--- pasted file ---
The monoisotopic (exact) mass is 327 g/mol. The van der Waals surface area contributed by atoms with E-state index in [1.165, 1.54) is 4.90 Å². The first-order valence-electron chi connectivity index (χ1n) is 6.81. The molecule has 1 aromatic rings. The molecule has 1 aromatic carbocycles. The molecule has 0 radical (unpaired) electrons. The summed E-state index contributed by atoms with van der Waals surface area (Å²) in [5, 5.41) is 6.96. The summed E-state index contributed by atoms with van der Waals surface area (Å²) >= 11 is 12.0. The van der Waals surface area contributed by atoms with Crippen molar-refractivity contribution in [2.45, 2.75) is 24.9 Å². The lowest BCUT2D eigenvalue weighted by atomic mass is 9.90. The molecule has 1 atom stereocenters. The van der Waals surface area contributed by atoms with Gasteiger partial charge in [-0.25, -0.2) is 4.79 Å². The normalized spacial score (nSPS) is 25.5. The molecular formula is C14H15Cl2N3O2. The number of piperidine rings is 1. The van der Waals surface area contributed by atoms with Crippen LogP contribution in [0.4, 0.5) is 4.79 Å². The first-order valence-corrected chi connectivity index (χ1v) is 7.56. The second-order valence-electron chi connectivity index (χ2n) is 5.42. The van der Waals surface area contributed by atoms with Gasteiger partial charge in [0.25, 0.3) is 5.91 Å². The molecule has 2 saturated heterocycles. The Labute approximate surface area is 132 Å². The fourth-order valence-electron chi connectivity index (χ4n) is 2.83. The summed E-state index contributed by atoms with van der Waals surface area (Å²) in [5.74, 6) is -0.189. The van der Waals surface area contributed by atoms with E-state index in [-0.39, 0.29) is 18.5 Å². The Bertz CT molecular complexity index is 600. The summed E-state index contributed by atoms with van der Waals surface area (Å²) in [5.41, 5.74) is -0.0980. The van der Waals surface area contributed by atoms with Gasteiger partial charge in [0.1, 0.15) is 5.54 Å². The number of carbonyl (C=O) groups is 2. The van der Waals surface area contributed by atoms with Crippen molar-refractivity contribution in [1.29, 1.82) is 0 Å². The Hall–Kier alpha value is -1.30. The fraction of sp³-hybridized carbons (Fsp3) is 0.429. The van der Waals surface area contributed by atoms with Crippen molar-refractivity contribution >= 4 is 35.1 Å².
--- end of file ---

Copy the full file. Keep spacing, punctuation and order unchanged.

The monoisotopic (exact) mass is 327 g/mol. The van der Waals surface area contributed by atoms with E-state index in [1.165, 1.54) is 4.90 Å². The first-order valence-electron chi connectivity index (χ1n) is 6.81. The molecule has 1 aromatic rings. The molecule has 1 aromatic carbocycles. The molecule has 0 radical (unpaired) electrons. The summed E-state index contributed by atoms with van der Waals surface area (Å²) in [5, 5.41) is 6.96. The summed E-state index contributed by atoms with van der Waals surface area (Å²) >= 11 is 12.0. The van der Waals surface area contributed by atoms with Crippen molar-refractivity contribution in [2.45, 2.75) is 24.9 Å². The lowest BCUT2D eigenvalue weighted by atomic mass is 9.90. The molecule has 1 atom stereocenters. The van der Waals surface area contributed by atoms with Gasteiger partial charge in [-0.25, -0.2) is 4.79 Å². The normalized spacial score (nSPS) is 25.5. The molecular formula is C14H15Cl2N3O2. The number of piperidine rings is 1. The van der Waals surface area contributed by atoms with Crippen LogP contribution in [0.4, 0.5) is 4.79 Å². The first-order valence-corrected chi connectivity index (χ1v) is 7.56. The second-order valence-electron chi connectivity index (χ2n) is 5.42. The van der Waals surface area contributed by atoms with Gasteiger partial charge in [0.25, 0.3) is 5.91 Å². The molecule has 2 saturated heterocycles. The Labute approximate surface area is 132 Å². The fourth-order valence-electron chi connectivity index (χ4n) is 2.83. The summed E-state index contributed by atoms with van der Waals surface area (Å²) in [5.74, 6) is -0.189. The van der Waals surface area contributed by atoms with E-state index in [-0.39, 0.29) is 18.5 Å². The Bertz CT molecular complexity index is 600. The summed E-state index contributed by atoms with van der Waals surface area (Å²) in [5.41, 5.74) is -0.0980. The van der Waals surface area contributed by atoms with Gasteiger partial charge in [0.1, 0.15) is 5.54 Å². The number of carbonyl (C=O) groups is 2. The van der Waals surface area contributed by atoms with Crippen molar-refractivity contribution in [1.29, 1.82) is 0 Å². The Hall–Kier alpha value is -1.30. The fraction of sp³-hybridized carbons (Fsp3) is 0.429. The van der Waals surface area contributed by atoms with Crippen molar-refractivity contribution >= 4 is 35.1 Å².